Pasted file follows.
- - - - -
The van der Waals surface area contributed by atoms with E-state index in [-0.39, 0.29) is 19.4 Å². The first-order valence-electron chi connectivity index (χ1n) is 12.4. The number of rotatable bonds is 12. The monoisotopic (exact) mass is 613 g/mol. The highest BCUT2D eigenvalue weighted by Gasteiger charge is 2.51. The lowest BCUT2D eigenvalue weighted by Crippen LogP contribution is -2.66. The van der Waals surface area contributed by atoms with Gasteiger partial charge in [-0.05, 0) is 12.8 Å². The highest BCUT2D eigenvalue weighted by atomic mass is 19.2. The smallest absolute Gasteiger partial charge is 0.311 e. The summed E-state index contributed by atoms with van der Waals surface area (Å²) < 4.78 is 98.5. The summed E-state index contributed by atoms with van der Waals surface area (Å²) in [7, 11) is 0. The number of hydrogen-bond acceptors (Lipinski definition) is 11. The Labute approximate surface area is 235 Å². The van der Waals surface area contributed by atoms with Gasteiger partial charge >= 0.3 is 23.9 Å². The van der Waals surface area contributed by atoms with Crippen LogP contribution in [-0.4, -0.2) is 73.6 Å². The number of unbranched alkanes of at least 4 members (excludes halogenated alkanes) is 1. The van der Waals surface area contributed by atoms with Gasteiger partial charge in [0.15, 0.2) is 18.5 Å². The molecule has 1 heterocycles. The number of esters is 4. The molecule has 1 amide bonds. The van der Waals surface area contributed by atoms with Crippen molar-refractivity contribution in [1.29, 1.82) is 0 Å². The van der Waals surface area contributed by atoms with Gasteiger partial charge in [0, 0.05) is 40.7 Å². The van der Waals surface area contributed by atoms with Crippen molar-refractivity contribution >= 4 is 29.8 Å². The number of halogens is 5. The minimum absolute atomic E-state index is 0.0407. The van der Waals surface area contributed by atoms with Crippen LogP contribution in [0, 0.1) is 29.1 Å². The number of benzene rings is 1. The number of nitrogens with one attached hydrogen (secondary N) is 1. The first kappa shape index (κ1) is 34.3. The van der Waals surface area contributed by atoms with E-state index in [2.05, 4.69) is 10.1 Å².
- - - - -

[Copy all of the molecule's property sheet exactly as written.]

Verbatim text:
The van der Waals surface area contributed by atoms with E-state index in [-0.39, 0.29) is 19.4 Å². The first-order valence-electron chi connectivity index (χ1n) is 12.4. The number of rotatable bonds is 12. The monoisotopic (exact) mass is 613 g/mol. The highest BCUT2D eigenvalue weighted by Gasteiger charge is 2.51. The lowest BCUT2D eigenvalue weighted by Crippen LogP contribution is -2.66. The van der Waals surface area contributed by atoms with Gasteiger partial charge in [-0.05, 0) is 12.8 Å². The highest BCUT2D eigenvalue weighted by atomic mass is 19.2. The smallest absolute Gasteiger partial charge is 0.311 e. The summed E-state index contributed by atoms with van der Waals surface area (Å²) < 4.78 is 98.5. The summed E-state index contributed by atoms with van der Waals surface area (Å²) in [7, 11) is 0. The number of hydrogen-bond acceptors (Lipinski definition) is 11. The Labute approximate surface area is 235 Å². The van der Waals surface area contributed by atoms with Gasteiger partial charge >= 0.3 is 23.9 Å². The van der Waals surface area contributed by atoms with Crippen LogP contribution in [-0.4, -0.2) is 73.6 Å². The number of unbranched alkanes of at least 4 members (excludes halogenated alkanes) is 1. The van der Waals surface area contributed by atoms with Gasteiger partial charge in [0.15, 0.2) is 18.5 Å². The molecule has 1 heterocycles. The number of esters is 4. The molecule has 1 amide bonds. The van der Waals surface area contributed by atoms with Crippen molar-refractivity contribution in [1.29, 1.82) is 0 Å². The van der Waals surface area contributed by atoms with Gasteiger partial charge in [0, 0.05) is 40.7 Å². The van der Waals surface area contributed by atoms with Crippen molar-refractivity contribution >= 4 is 29.8 Å². The number of halogens is 5. The minimum absolute atomic E-state index is 0.0407. The van der Waals surface area contributed by atoms with Crippen LogP contribution in [0, 0.1) is 29.1 Å². The number of benzene rings is 1. The number of nitrogens with one attached hydrogen (secondary N) is 1. The first kappa shape index (κ1) is 34.3. The van der Waals surface area contributed by atoms with E-state index in [2.05, 4.69) is 10.1 Å².